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J Pediatr. 2017 Aug;187:141-146.e1. doi: 10.1016/j.jpeds.2017.03.007. Epub 2017 Mar 30.

Low and High Birth Weights Are Risk Factors for Nonalcoholic Fatty Liver Disease in Children.

Collaborators (175)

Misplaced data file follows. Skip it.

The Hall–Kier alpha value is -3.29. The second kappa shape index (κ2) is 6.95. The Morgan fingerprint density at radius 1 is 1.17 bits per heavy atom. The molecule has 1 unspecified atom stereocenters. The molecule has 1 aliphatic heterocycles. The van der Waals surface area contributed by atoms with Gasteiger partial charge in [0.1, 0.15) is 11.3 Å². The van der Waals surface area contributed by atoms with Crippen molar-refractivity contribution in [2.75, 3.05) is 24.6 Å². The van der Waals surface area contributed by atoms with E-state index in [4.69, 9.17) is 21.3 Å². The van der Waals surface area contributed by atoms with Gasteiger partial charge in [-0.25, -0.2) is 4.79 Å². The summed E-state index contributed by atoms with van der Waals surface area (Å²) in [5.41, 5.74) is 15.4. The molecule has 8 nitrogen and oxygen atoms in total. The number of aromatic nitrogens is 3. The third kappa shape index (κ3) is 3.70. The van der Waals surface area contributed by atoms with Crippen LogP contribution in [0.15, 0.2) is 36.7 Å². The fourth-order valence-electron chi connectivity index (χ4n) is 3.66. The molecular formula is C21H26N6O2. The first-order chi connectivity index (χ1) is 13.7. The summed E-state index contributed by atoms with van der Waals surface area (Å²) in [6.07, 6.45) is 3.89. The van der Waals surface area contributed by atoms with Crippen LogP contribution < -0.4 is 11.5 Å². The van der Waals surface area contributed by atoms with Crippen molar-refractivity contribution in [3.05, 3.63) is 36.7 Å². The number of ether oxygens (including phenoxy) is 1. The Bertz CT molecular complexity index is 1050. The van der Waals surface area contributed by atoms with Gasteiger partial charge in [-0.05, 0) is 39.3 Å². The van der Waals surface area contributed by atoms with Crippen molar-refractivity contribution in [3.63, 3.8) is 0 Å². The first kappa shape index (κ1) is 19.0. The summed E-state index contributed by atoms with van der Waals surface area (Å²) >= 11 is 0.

Abrams SH11, Barlow S11, Himes R11, Krisnamurthy R11, Maldonado L11, Mahabir R11, Carr A12, Bernstein K12, Bramlage K12, Cecil K12, DeVore S12, Kohli R12, Lake K12, Podberesky D12, Towbin A12, Xanthakos S12, Allende D13, Dasarathy S13, McCullough AJ13, Pagadala M13, Pai R13, Winston C13, Behr G14, Lavine JE14, Lefkowitch JH14, Mencin A14, Reynoso E14, Abdelmalek MF15, Bashir M15, Buie S15, Diehl AM15, Guy C15, Kigongo C15, Malik D15, Pan YP15, Piercy D15, Kopping M15, Thrasher T15, Alazraki A16, Cleeton R16, Cordero M16, Hernandez A16, Karpen S16, Munos JC16, Raviele N16, Vos M16, Bozic M17, Chalasani N17, Cummings OW17, Gawrieh S17, Klipsch A17, Molleston JP17, Ragozzino E17, Ragozzino L17, Sandrasegaran K17, Subbarao G17, Vuppalanchi R17, Walker L17, Kafka K18, Scheimann A18, Ito J19, Fishbein MH19, Mohammad S19, Rigsby C19, Sharda L19, Whitington PF19, Barlow S20, Cattoor T20, Derdoy J20, Freebersyser J20, Jain A20, King D20, Lai J20, Osmack P20, Siegner J20, Stewart S20, Neuschwander-Tetri BA20, Torretta S20, Wriston K20, Assadian F21, Barone V21, Gonzalez MC21, Davila J21, Fix O21, Hennessey KA21, Kowdley KV21, Lopez K21, Ness E21, Poitevin M21, Procaccini N21, Quist B21, Saddic A21, Wiseman C21, Yeh M21, Baker SS22, Lopez-Graham D22, Williams S22, Zhu L22, Africa J23, Ang B23, Awai H23, Behling C23, Bhatt A23, Bross C23, Collins J23, Durelle J23, Harlow K23, Loomba R23, Middleton M23, Newton K23, Paiz M23, Schwimmer JB23, Sirlin C23, Ugalde-Nicalo P23, Villarreal MD23, Aouizerat B24, Bass NM24, Brandman D24, Courtier J24, Ferrell LD24, Feier N24, Gill R24, Hameed B24, Langlois C24, Maher J24, Perito ER24, Ramos C24, Rosenthal P24, Terrault N24, Tsai P24, Ungermann A24, Atla P25, Croft B25, Garcia R25, Garcia S25, Sheikh M25, Singh M25, Cooper K26, Horslen S26, Hsu E26, Murray K26, Otto R26, Yeh M26, Young M26, Boyett S27, Carucci L27, Contos MJ27, Kirwin S27, Kraft K27, Luketic VAC27, Puri P27, Sanyal AJ27, Schlosser J27, Siddiqui MS27, Brunt EM28, Fowler K28, Kleiner DE29, Brown S30, Doo EC30, Hoofnagle JH30, Robuck PR30, Sherker A30, Torrance R30, Belt P31, Clark JM31, Donithan M31, Hallinan E31, Isaacson M31, May KP31, Miriel L31, Sternberg A31, Tonascia J31, Van Natta M31, Wilson L31, Yates K31.